That was for later in an eventful summer, but the Banner would have their part to play too in Cork’s league victory – or, rather, their part not to play. The All-Ireland champions had finished second in Division 1A, four points behind a Limerick side who had won all of their games, while Cork had edged out Waterford to top Division 1B so the semi-final paired them together on May 3 in Semple Stadium.

A 2-15 to 0-10 victory was reason to be happy and the boost on the front page of the following day’s Evening Echo read, “CORK ARE COMING – Jimmy Barry-Murphy’s boys send out a revival message.”

Joe Deane scored nine points with Alan Browne and Seánie McGrath getting the goals. Of the 16 players who saw game-time that day, 12 would play some part in September of the following year as the nine-year wait for the Liam MacCarthy Cup was ended. Things were definitely moving in the right direction.

Soon enough, though, the whispers emerged about the lack of importance Clare had placed on the match. “They trained on the evening before the match,” soon morphed into, “They trained on the morning of the match,” and when they won by 0-21 to 0-13 in the Munster semi-final in Thurles, the legend grew further legs.

Classic Ger Loughnane mind-games, we were told, but Anthony Daly’s excellent autobiography relates a different tale: the Clare panel hiring a minibus for the day after the league game, the May bank holiday Monday, and going on a West Clare pub-crawl with the proviso being that nobody would drink until the championship clash with Cork or Limerick.

“We felt aggrieved. We had a point to prove. And that mentality set the tone for our summer.”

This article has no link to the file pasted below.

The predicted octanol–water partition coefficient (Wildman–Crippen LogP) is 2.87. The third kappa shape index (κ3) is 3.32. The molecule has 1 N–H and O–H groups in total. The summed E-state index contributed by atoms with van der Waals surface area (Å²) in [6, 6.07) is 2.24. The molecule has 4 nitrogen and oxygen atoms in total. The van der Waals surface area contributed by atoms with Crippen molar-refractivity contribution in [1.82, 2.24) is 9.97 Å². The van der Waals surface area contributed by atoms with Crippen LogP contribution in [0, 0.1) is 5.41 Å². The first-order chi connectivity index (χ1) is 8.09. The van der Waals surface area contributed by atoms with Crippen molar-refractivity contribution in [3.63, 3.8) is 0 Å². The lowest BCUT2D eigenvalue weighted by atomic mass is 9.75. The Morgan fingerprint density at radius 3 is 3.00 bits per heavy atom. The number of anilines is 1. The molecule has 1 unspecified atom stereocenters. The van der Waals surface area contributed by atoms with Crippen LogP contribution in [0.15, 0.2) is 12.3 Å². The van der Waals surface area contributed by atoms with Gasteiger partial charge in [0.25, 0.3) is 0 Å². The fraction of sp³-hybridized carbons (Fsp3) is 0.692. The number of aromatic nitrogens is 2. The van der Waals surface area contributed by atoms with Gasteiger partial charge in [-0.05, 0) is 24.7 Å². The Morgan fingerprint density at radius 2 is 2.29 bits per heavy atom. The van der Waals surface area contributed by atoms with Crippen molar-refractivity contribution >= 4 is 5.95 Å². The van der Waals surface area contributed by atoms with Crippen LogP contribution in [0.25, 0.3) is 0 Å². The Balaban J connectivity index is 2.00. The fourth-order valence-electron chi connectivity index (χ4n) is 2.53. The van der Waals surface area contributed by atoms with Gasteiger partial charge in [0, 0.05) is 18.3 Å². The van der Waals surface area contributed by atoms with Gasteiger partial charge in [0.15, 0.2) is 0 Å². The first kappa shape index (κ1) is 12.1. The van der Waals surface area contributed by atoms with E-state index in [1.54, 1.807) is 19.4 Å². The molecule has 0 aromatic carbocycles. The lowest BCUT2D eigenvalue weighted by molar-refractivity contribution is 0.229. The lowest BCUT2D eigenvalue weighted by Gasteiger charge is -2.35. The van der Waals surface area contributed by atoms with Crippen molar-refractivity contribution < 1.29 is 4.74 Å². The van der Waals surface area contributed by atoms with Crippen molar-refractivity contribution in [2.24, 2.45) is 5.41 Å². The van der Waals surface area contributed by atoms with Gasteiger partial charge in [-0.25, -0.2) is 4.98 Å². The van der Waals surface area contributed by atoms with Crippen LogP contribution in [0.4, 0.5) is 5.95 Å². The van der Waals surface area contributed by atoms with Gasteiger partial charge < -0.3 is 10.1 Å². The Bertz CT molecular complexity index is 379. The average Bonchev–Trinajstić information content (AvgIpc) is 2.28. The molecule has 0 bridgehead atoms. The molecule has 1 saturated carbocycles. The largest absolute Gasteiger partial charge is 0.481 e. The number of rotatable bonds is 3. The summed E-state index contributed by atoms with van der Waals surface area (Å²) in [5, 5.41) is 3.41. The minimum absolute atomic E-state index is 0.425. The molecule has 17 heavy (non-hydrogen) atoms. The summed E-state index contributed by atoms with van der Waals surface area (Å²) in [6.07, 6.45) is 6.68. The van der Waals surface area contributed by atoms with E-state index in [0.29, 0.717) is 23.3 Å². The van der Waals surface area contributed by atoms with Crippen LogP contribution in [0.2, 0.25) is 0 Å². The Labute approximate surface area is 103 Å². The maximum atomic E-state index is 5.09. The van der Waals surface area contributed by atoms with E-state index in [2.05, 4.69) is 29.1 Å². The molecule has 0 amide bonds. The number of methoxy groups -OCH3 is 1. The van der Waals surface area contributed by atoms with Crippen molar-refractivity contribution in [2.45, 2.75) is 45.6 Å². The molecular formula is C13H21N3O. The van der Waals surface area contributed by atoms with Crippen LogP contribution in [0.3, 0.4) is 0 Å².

Clare now respected Cork enough to have put in an extra effort to beat them. Cork’s star was clearly rising among those in the know and that would be proved in the league final against Waterford on May 17.

The final score was 2-14 to 0-13 and seven points probably flattered Cork, but then they had done much to earn their own luck before a crowd of 32,890. Seánie O’Farrell had scored a great individual goal just before half-time to give the Rebels a 1-6 to 0-7 half-time lead and while McGrath extended that advantage on the resumption, Anthony Kirwan, Dave Bennett and Paul Flynn were to the fore as Waterford came roaring back into it.

Flynn put them ahead in the 44th minute (league games were still 60-minute affairs in those days) but Fergal McCormack levelled as Waterford squandered chances to solidify their position, and Cork then gunned for the tape.

Alan Browne snaffled a second goal before a flurry of points made them comfortable. Had Waterford won, would Cork have been able to beat Limerick in Limerick in the opening round of the championship a fortnight later?

Clare might have been primed and waiting in the next game, but there was no shame in being a bit behind them on the developmental curve. A marker had been laid down and the graph was pointing upwards. The following year, it would accelerate.